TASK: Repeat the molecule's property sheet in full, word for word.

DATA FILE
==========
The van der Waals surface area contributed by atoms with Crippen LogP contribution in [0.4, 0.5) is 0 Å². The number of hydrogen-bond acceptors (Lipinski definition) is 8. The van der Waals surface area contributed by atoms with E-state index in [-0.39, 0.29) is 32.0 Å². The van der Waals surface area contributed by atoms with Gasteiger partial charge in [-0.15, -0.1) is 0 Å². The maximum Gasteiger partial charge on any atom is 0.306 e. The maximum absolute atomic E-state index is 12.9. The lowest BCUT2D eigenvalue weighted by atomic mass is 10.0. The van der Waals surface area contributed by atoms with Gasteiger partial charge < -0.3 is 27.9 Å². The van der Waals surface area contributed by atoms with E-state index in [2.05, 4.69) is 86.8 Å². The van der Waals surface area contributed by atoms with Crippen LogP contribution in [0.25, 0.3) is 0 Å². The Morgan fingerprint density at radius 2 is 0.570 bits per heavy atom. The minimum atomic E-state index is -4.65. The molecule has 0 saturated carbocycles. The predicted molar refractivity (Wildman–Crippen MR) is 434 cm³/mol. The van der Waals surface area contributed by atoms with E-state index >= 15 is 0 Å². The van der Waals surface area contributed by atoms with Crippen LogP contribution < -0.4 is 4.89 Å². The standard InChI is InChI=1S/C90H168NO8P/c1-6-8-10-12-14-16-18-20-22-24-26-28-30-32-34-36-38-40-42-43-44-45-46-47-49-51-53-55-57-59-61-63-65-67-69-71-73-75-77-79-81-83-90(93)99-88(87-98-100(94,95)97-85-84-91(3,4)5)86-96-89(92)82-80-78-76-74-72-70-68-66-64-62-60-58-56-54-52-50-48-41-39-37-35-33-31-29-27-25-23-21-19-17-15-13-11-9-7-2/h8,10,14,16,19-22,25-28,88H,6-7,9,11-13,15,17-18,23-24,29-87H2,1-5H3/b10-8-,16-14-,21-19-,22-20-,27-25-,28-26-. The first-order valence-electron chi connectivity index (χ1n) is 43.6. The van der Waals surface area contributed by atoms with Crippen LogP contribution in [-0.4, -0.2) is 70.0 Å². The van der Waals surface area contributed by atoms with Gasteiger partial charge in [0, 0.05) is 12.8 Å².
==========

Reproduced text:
The van der Waals surface area contributed by atoms with Crippen LogP contribution in [0.4, 0.5) is 0 Å². The number of hydrogen-bond acceptors (Lipinski definition) is 8. The van der Waals surface area contributed by atoms with E-state index in [-0.39, 0.29) is 32.0 Å². The van der Waals surface area contributed by atoms with Gasteiger partial charge in [-0.15, -0.1) is 0 Å². The maximum Gasteiger partial charge on any atom is 0.306 e. The maximum absolute atomic E-state index is 12.9. The lowest BCUT2D eigenvalue weighted by atomic mass is 10.0. The van der Waals surface area contributed by atoms with Gasteiger partial charge < -0.3 is 27.9 Å². The van der Waals surface area contributed by atoms with E-state index in [2.05, 4.69) is 86.8 Å². The van der Waals surface area contributed by atoms with Crippen LogP contribution in [0.25, 0.3) is 0 Å². The Morgan fingerprint density at radius 2 is 0.570 bits per heavy atom. The minimum atomic E-state index is -4.65. The molecule has 0 saturated carbocycles. The predicted molar refractivity (Wildman–Crippen MR) is 434 cm³/mol. The van der Waals surface area contributed by atoms with E-state index >= 15 is 0 Å². The van der Waals surface area contributed by atoms with Crippen LogP contribution < -0.4 is 4.89 Å². The standard InChI is InChI=1S/C90H168NO8P/c1-6-8-10-12-14-16-18-20-22-24-26-28-30-32-34-36-38-40-42-43-44-45-46-47-49-51-53-55-57-59-61-63-65-67-69-71-73-75-77-79-81-83-90(93)99-88(87-98-100(94,95)97-85-84-91(3,4)5)86-96-89(92)82-80-78-76-74-72-70-68-66-64-62-60-58-56-54-52-50-48-41-39-37-35-33-31-29-27-25-23-21-19-17-15-13-11-9-7-2/h8,10,14,16,19-22,25-28,88H,6-7,9,11-13,15,17-18,23-24,29-87H2,1-5H3/b10-8-,16-14-,21-19-,22-20-,27-25-,28-26-. The first-order valence-electron chi connectivity index (χ1n) is 43.6. The van der Waals surface area contributed by atoms with Crippen LogP contribution in [-0.4, -0.2) is 70.0 Å². The van der Waals surface area contributed by atoms with Gasteiger partial charge in [0, 0.05) is 12.8 Å².